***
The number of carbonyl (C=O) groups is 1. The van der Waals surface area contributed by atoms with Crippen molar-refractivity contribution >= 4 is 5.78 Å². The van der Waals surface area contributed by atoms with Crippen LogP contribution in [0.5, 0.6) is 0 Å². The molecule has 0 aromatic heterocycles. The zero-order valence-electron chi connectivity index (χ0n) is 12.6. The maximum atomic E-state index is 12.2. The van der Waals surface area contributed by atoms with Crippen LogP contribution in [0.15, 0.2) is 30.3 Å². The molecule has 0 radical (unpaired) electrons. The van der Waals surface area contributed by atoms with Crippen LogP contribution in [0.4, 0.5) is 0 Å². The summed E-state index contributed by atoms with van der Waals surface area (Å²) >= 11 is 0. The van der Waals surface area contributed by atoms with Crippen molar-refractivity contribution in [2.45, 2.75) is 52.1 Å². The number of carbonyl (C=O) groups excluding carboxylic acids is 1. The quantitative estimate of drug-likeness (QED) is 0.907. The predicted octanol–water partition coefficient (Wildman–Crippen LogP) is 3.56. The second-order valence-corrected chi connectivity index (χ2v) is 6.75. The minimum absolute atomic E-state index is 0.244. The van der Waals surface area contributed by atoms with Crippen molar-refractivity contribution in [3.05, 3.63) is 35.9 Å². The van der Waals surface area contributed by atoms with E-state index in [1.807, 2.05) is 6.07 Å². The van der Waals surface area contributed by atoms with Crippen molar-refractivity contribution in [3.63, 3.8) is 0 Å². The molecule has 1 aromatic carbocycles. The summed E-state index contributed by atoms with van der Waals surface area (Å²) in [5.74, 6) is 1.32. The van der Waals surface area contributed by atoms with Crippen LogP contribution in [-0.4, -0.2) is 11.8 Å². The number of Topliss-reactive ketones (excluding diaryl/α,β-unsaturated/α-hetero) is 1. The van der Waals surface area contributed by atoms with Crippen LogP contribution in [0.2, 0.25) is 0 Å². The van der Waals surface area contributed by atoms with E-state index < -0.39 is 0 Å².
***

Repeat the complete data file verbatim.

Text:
The number of carbonyl (C=O) groups is 1. The van der Waals surface area contributed by atoms with Crippen molar-refractivity contribution >= 4 is 5.78 Å². The van der Waals surface area contributed by atoms with Crippen LogP contribution in [0.5, 0.6) is 0 Å². The molecule has 0 aromatic heterocycles. The zero-order valence-electron chi connectivity index (χ0n) is 12.6. The maximum atomic E-state index is 12.2. The van der Waals surface area contributed by atoms with Crippen LogP contribution in [0.15, 0.2) is 30.3 Å². The molecule has 0 radical (unpaired) electrons. The van der Waals surface area contributed by atoms with Crippen LogP contribution in [0.4, 0.5) is 0 Å². The summed E-state index contributed by atoms with van der Waals surface area (Å²) >= 11 is 0. The van der Waals surface area contributed by atoms with Crippen molar-refractivity contribution in [2.45, 2.75) is 52.1 Å². The number of carbonyl (C=O) groups excluding carboxylic acids is 1. The quantitative estimate of drug-likeness (QED) is 0.907. The predicted octanol–water partition coefficient (Wildman–Crippen LogP) is 3.56. The second-order valence-corrected chi connectivity index (χ2v) is 6.75. The minimum absolute atomic E-state index is 0.244. The van der Waals surface area contributed by atoms with Crippen molar-refractivity contribution in [3.05, 3.63) is 35.9 Å². The van der Waals surface area contributed by atoms with E-state index in [1.807, 2.05) is 6.07 Å². The van der Waals surface area contributed by atoms with Crippen molar-refractivity contribution in [3.63, 3.8) is 0 Å². The molecule has 1 aromatic carbocycles. The summed E-state index contributed by atoms with van der Waals surface area (Å²) in [5.74, 6) is 1.32. The van der Waals surface area contributed by atoms with Crippen LogP contribution in [-0.4, -0.2) is 11.8 Å². The number of Topliss-reactive ketones (excluding diaryl/α,β-unsaturated/α-hetero) is 1. The van der Waals surface area contributed by atoms with Crippen LogP contribution in [0.2, 0.25) is 0 Å². The van der Waals surface area contributed by atoms with E-state index < -0.39 is 0 Å².